What Is a Craftsperson?
A craftsperson is a person who creates handmade items such as pottery, silver jewelry, or screen-printed fabric. These items are popular among consumers, who purchase them in small shops and at craft fairs around the country.
Most professional craftspeople have extensive training in their particular craft. Some have formal education in art or business, and some learn their skills through apprenticeships with experienced craftspeople.
Weavers are people who find ways to repair the bits of social fabric that have been torn. They engage in a sort of social and cultural acupuncture that can be nearly invisible but deeply effective.
They can create a wide variety of fabrics by using their looms. They can make anything from shirts to blankets to curtains, and they often have their own weaving “manufactories.”
Weavers also use their skills in other areas. For example, they may create a community gathering to help locals find their voice. They also work to support and inspire hope in their communities. This may mean mentoring young women or opening a coffee shop. They also may participate in their communities’ local government and businesses. They are true artisan and leaders.
Potters use clay as a medium to bring their artistic visions to life. They have a deep understanding of form, texture and color to create functional pottery such as mugs, plates and bowls. They also make decorative pottery and art pieces that can be appreciated for their aesthetic value.
Pottery is usually considered a craft rather than fine art because it has practical uses. Many potters learn their skills through apprenticeships or by earning a 4-year bachelor’s degree in a relevant subject such as ceramics.
They may need to be proficient in operating production machines like pug mills and jigger machines; managing different ceramic firing or baking techniques; and sizing, shaping and decorating pottery. Other skills include minimizing dust exposure from clay and glaze to avoid respiratory complications; maintaining clean studio spaces; managing inventory; and communicating with customers.
Leatherworkers transform the hides and pelts of Eorzea’s animals into clothing, armor, shoes and accessories for players to wear from head to toe. Their skills make them capable of producing leather armor for multiple classes as well as leather-based weaponry for Monks and a variety of accessories that can be used by many different classes.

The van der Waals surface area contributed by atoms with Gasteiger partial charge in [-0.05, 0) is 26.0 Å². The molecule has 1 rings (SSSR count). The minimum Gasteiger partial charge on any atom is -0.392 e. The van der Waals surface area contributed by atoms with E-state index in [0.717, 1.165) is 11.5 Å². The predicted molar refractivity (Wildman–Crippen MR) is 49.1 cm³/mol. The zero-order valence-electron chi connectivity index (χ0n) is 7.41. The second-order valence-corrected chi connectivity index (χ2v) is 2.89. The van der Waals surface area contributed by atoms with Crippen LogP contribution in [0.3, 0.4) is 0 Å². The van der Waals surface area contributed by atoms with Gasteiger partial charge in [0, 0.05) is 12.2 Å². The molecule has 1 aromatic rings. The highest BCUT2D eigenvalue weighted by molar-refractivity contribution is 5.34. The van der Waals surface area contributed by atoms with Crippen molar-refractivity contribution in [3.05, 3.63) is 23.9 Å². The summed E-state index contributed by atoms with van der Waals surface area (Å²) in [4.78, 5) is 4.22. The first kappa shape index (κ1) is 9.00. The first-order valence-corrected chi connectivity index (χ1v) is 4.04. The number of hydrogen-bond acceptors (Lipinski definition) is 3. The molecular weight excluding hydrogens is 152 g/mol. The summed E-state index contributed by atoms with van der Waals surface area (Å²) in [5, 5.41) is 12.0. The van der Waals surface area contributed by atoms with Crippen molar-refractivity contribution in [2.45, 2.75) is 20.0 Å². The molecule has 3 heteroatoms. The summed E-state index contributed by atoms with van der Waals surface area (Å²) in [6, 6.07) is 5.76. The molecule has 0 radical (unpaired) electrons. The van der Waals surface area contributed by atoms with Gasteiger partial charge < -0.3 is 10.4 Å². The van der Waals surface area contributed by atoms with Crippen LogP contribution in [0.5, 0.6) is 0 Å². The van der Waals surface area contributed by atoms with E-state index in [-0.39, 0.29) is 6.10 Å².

Depending on their focus, they may also be known as a tanner (if processing animal hides), shoemaker (if making footwear) or cobbler (if repairing shoes). Some leatherworkers are employed by others and have a set workday while those that run their own shop can have a more flexible schedule.
Metalworkers specialize in crafting items from precious metals. These items include jewelry, decorative pieces, utensils, architectural ornamentation and weapons. Metalworkers are skilled at a variety of techniques such as casting, forging, hammering and soldering. They are also proficient at the etching, embossing and chasing of metal.
These artisans may work in various environments, including construction sites and industrial settings. They must be able to adapt to the needs of their clients, collaborate with other tradespeople and follow strict safety protocols. They also use machines to fabricate components and perform quality control procedures on finished pieces. They may be responsible for loading and unloading workpieces, interpreting blueprints or mechanical drawings and completing a range of other tasks. A skilled metalworker is a valuable addition to any workforce.
Sculptors are visual creative artists that shape clay, wood, stone or marble into beautiful finished sculptural art figures and statues. They also create mixed-media displays called Installations that incorporate lights, sound and motion.
Sculpture involves the use of hand and power tools and requires patience, attention to detail and physical labor. It is a rewarding career that combines artistic creativity, design and technical skills. Sculptors enrich public spaces, museums and private collections with their unique artistic expressions.
Sculptors can work on a contract basis or as self-employed artists. Some also teach the sculpture arts, produce reproductions and models for television and film or restore historical works of art in churches and museums. They may also take up a ‘residency’, running workshops and classes in schools, hospitals or community centres.